Police In Disneyland's Backyard Secretly Used Planes To Spy On Cell Phones

Newly released documents show that the Anaheim Police Department has been using controversial cell phone surveillance technology since at least 2009.

Police in Anaheim, California — the home of Disneyland and more than 300,000 residents — have spent years conducting widespread secret surveillance of cell phones with a plane-mounted device, newly published documents show.

The documents published Wednesday by the American Civil Liberties Union of Northern California show that Anaheim's cell phone surveillance program dates back to at least 2009. At that time, the city purchased a "Dirtbox," which according to the ACLU allows police to "collect information about thousands of phones at once."

A Dirtbox is used by authorities to force nearby phones to establish a connection with them, allowing officials to quietly eavesdrop on conversations, gather emails, and text messages. The device is mounted on an aircraft, allowing investigators to surveil far more phones than they could with a ground-based device.

In 2011, the Anaheim Police Department bought another surveillance device known as a "Stingray," the documents show. The land-based device mimics a cellphone tower, tricking phones into transmitting data to authorities.

The department in 2013 approved an upgrade to its Stingray system that was believed to enable the monitoring of modern LTE networks. It then bought what the ACLU described as a "hand-held cell phone surveillance device" that allows police to locate phones in hard to reach places such as building interiors.

Both Anaheim Police spokesman Daron Wyatt and city attorney Michael Houston told BuzzFeed News they could not comment on the use of electronic surveillance due to pending litigation with the ACLU.

Nevertheless, the use of cellphone surveillance technology is controversial. The devices have been used by the Justice Department, and in October, California passed a law requiring police to get a warrant before using the devices. Still, civil liberties groups have decried the use of stingrays and related technology, saying it raises serious concerns about privacy and police searches.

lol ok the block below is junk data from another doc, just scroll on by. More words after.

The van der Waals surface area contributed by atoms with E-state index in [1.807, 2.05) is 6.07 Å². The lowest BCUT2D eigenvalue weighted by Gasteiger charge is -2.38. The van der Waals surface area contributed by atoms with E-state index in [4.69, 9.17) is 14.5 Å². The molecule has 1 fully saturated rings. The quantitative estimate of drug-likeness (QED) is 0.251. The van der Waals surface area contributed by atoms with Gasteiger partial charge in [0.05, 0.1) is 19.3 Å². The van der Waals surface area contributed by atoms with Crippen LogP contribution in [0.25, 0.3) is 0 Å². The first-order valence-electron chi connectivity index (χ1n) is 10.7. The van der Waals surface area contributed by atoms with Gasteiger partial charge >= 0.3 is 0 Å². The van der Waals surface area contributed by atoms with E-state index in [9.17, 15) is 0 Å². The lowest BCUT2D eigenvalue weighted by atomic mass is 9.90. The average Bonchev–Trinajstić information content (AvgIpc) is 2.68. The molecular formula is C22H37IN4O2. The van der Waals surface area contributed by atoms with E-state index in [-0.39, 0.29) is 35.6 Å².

The documents published Wednesday consequently raise an array of questions. Matt Cagle, an ACLU lawyer working on the case, told BuzzFeed News that certain spaces — the inside of homes, for example — are protected from "unreasonable searches and seizures" by the Fourth Amendment. That means police normally have to get warrants to enter those spaces, but Cagle noted that cellphone surveillance technology allows law enforcement to "peer inside," potentially without a warrant.

The documents don't explain Anaheim's procedures for using the devices. Instead, they merely mention "court approval," which Cagle noted is easier to get than a warrant.

The ACLU also raised alarm over a city of a few hundred thousand residents having "this kind of arsenal." In the past, the federal government and just a small number of very large cities — such as Los Angeles and Chicago — were known to have this kind of surveillance capability.

"The scope of what Anaheim possesses here was surprising," Cagle said, "especially in light of Anaheim's medium size."

He added that if the city's police department has stingrays and dirtboxes, it raises questions about how widespread this technology is in other medium and smaller cities.

The documents also reveal that Anaheim has programs to loan its surveillance devices to other agencies, though it isn't clear if the technology was actually used elsewhere.

Many questions also remain unanswered; not only did officials decline to comment to BuzzFeed News Wednesday, they also apparently resisted the ACLU's efforts to obtain the documents, then heavily redacted them after a lawsuit was filed. Cagle said that leaves a lot of information unknown, but added that as more information about the devices emerges the "tide is turning" and "community members want more transparency and they want to exercise oversight."

"Basically police departments like Anaheim shouldn't be turning cell phones into spy networks," Cagle said.

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